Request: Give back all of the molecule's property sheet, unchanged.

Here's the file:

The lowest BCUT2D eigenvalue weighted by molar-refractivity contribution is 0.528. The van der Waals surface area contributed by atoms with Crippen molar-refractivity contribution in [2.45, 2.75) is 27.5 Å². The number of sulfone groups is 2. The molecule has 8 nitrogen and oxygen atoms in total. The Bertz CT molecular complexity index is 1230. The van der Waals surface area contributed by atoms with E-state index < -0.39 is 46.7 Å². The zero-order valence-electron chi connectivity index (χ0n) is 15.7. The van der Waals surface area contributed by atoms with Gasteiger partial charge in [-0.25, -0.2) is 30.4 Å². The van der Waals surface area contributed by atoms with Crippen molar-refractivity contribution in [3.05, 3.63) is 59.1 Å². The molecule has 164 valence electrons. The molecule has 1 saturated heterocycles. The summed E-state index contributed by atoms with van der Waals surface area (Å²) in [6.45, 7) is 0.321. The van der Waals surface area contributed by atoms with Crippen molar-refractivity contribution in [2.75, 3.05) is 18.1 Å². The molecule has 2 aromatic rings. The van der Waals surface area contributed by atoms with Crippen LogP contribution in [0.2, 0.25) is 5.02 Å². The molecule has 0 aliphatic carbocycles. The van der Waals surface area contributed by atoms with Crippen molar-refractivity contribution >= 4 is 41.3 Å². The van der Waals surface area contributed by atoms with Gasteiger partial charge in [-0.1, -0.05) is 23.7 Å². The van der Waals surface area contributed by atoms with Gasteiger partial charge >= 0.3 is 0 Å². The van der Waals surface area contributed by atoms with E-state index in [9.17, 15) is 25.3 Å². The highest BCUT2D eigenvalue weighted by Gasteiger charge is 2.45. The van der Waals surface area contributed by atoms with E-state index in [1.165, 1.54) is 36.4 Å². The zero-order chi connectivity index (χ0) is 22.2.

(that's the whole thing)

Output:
The lowest BCUT2D eigenvalue weighted by molar-refractivity contribution is 0.528. The van der Waals surface area contributed by atoms with Crippen molar-refractivity contribution in [2.45, 2.75) is 27.5 Å². The number of sulfone groups is 2. The molecule has 8 nitrogen and oxygen atoms in total. The Bertz CT molecular complexity index is 1230. The van der Waals surface area contributed by atoms with E-state index < -0.39 is 46.7 Å². The zero-order valence-electron chi connectivity index (χ0n) is 15.7. The van der Waals surface area contributed by atoms with Gasteiger partial charge in [-0.25, -0.2) is 30.4 Å². The van der Waals surface area contributed by atoms with Crippen molar-refractivity contribution in [3.05, 3.63) is 59.1 Å². The molecule has 164 valence electrons. The molecule has 1 saturated heterocycles. The summed E-state index contributed by atoms with van der Waals surface area (Å²) in [6.45, 7) is 0.321. The van der Waals surface area contributed by atoms with Crippen molar-refractivity contribution in [2.75, 3.05) is 18.1 Å². The molecule has 2 aromatic rings. The van der Waals surface area contributed by atoms with Crippen LogP contribution in [0.2, 0.25) is 5.02 Å². The molecule has 0 aliphatic carbocycles. The van der Waals surface area contributed by atoms with Crippen molar-refractivity contribution >= 4 is 41.3 Å². The van der Waals surface area contributed by atoms with Gasteiger partial charge in [-0.1, -0.05) is 23.7 Å². The van der Waals surface area contributed by atoms with Gasteiger partial charge >= 0.3 is 0 Å². The van der Waals surface area contributed by atoms with E-state index in [9.17, 15) is 25.3 Å². The highest BCUT2D eigenvalue weighted by Gasteiger charge is 2.45. The van der Waals surface area contributed by atoms with E-state index in [1.165, 1.54) is 36.4 Å². The zero-order chi connectivity index (χ0) is 22.2.